Gut feelings and goal pursuit: a path to self-concordance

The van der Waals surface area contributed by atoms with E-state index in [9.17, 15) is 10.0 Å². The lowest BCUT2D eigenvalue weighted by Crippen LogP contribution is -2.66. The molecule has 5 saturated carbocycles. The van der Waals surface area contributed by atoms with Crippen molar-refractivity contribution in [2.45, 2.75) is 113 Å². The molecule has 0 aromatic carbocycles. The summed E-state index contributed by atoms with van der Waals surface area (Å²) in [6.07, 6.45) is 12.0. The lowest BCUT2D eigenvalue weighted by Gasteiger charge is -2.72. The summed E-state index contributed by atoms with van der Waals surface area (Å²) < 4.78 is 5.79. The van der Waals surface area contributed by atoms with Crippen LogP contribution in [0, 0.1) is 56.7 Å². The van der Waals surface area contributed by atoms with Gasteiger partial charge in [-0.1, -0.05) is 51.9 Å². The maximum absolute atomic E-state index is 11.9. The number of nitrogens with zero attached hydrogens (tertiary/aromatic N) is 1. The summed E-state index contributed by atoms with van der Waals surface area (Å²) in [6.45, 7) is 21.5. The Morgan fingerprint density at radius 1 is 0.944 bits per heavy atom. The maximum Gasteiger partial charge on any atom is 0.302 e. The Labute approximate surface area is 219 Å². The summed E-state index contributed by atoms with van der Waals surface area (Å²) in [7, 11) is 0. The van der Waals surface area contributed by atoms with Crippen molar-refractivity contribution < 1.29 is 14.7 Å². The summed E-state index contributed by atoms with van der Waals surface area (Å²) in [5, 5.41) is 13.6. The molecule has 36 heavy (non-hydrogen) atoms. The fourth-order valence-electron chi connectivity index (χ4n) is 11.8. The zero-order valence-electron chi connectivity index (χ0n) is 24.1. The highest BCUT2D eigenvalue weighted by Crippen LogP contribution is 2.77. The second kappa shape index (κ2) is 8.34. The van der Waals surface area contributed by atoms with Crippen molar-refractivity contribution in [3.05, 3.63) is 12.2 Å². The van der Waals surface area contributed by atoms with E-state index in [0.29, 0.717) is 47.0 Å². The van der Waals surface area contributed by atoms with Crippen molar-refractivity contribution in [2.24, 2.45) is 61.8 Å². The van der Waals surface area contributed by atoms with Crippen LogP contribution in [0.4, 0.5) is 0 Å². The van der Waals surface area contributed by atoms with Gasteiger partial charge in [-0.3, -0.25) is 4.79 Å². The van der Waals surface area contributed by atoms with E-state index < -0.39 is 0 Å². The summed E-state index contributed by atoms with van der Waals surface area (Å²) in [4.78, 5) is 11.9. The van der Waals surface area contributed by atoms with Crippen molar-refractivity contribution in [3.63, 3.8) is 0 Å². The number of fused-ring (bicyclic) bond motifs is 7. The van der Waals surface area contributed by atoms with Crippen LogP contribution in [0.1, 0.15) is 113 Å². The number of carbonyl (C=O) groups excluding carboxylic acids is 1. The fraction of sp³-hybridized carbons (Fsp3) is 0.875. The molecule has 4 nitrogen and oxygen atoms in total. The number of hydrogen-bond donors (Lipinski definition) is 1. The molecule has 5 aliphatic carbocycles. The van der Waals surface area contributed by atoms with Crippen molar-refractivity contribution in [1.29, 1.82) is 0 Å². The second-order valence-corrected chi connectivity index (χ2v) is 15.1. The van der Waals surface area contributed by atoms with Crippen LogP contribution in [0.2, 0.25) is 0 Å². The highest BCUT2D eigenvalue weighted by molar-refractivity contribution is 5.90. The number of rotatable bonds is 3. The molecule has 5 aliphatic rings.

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Two studies examined the role of gut feelings within the self-concordance model of goal pursuit (Sheldon & Elliot, 1999). Using a correlational design, Study 1 found that pursuing goals based on a gut feeling is positively related to having self-concordant goals and negatively related to depressive symptoms. Study 2 employed a longitudinal experimental design in which participants were randomly assigned to either 'follow your gut" or "be very rational" in listing their current goals. Approximately 3 months later participants completed follow-up measures regarding their goals and presence of depressive symptoms. Study 2 found that the positive relationship between concordance and a host of outcome variables studied in previous research (Sheldon & Elliot, 1999; Sheldon & Houser-Marko, 2001) including goal effort, goal attainment, and well-being (as indicated by fewer depressive symptoms) is most durable when goals are based on a gut feeling. Results are interpreted as indicative of gut feelings as an internal compass towards pursuits that are most likely to be fulfilling..